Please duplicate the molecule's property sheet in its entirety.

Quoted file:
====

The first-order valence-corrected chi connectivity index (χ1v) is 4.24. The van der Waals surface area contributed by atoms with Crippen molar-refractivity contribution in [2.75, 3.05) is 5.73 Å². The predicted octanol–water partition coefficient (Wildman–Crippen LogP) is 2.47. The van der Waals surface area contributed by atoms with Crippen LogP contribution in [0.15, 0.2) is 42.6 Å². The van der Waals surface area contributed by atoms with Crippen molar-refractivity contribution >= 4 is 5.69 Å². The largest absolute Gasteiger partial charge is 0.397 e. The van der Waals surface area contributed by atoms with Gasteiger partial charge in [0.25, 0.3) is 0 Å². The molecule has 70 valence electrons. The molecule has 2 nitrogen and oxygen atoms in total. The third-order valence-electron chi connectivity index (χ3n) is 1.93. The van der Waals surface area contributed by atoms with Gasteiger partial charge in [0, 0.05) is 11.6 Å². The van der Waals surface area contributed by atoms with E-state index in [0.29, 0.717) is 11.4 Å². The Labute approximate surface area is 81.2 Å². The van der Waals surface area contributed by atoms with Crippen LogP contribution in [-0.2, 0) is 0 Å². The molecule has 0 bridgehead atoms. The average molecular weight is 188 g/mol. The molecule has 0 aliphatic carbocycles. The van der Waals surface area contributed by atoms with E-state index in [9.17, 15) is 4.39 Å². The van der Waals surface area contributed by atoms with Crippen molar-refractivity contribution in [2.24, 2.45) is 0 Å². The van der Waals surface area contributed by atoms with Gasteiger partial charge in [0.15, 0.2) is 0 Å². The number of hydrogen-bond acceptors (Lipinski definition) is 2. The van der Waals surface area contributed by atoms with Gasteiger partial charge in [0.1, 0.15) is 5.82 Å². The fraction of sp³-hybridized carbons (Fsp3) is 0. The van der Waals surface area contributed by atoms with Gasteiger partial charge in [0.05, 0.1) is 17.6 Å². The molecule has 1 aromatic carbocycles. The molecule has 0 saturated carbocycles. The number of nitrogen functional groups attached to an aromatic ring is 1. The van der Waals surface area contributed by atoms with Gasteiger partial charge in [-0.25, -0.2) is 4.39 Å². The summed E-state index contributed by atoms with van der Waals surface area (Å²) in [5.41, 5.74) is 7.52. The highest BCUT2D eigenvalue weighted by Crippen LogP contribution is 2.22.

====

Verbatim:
The first-order valence-corrected chi connectivity index (χ1v) is 4.24. The van der Waals surface area contributed by atoms with Crippen molar-refractivity contribution in [2.75, 3.05) is 5.73 Å². The predicted octanol–water partition coefficient (Wildman–Crippen LogP) is 2.47. The van der Waals surface area contributed by atoms with Crippen LogP contribution in [0.15, 0.2) is 42.6 Å². The van der Waals surface area contributed by atoms with Crippen molar-refractivity contribution >= 4 is 5.69 Å². The largest absolute Gasteiger partial charge is 0.397 e. The van der Waals surface area contributed by atoms with Gasteiger partial charge in [0.25, 0.3) is 0 Å². The molecule has 70 valence electrons. The molecule has 2 nitrogen and oxygen atoms in total. The third-order valence-electron chi connectivity index (χ3n) is 1.93. The van der Waals surface area contributed by atoms with Gasteiger partial charge in [0, 0.05) is 11.6 Å². The van der Waals surface area contributed by atoms with E-state index in [0.29, 0.717) is 11.4 Å². The Labute approximate surface area is 81.2 Å². The van der Waals surface area contributed by atoms with Crippen LogP contribution in [-0.2, 0) is 0 Å². The molecule has 0 bridgehead atoms. The average molecular weight is 188 g/mol. The molecule has 0 aliphatic carbocycles. The van der Waals surface area contributed by atoms with E-state index in [9.17, 15) is 4.39 Å². The van der Waals surface area contributed by atoms with Crippen molar-refractivity contribution in [2.24, 2.45) is 0 Å². The van der Waals surface area contributed by atoms with Gasteiger partial charge in [0.15, 0.2) is 0 Å². The number of hydrogen-bond acceptors (Lipinski definition) is 2. The van der Waals surface area contributed by atoms with Gasteiger partial charge in [0.1, 0.15) is 5.82 Å². The fraction of sp³-hybridized carbons (Fsp3) is 0. The van der Waals surface area contributed by atoms with Gasteiger partial charge in [0.05, 0.1) is 17.6 Å². The molecule has 1 aromatic carbocycles. The molecule has 0 saturated carbocycles. The number of nitrogen functional groups attached to an aromatic ring is 1. The van der Waals surface area contributed by atoms with Gasteiger partial charge in [-0.25, -0.2) is 4.39 Å². The summed E-state index contributed by atoms with van der Waals surface area (Å²) in [5.41, 5.74) is 7.52. The highest BCUT2D eigenvalue weighted by Crippen LogP contribution is 2.22.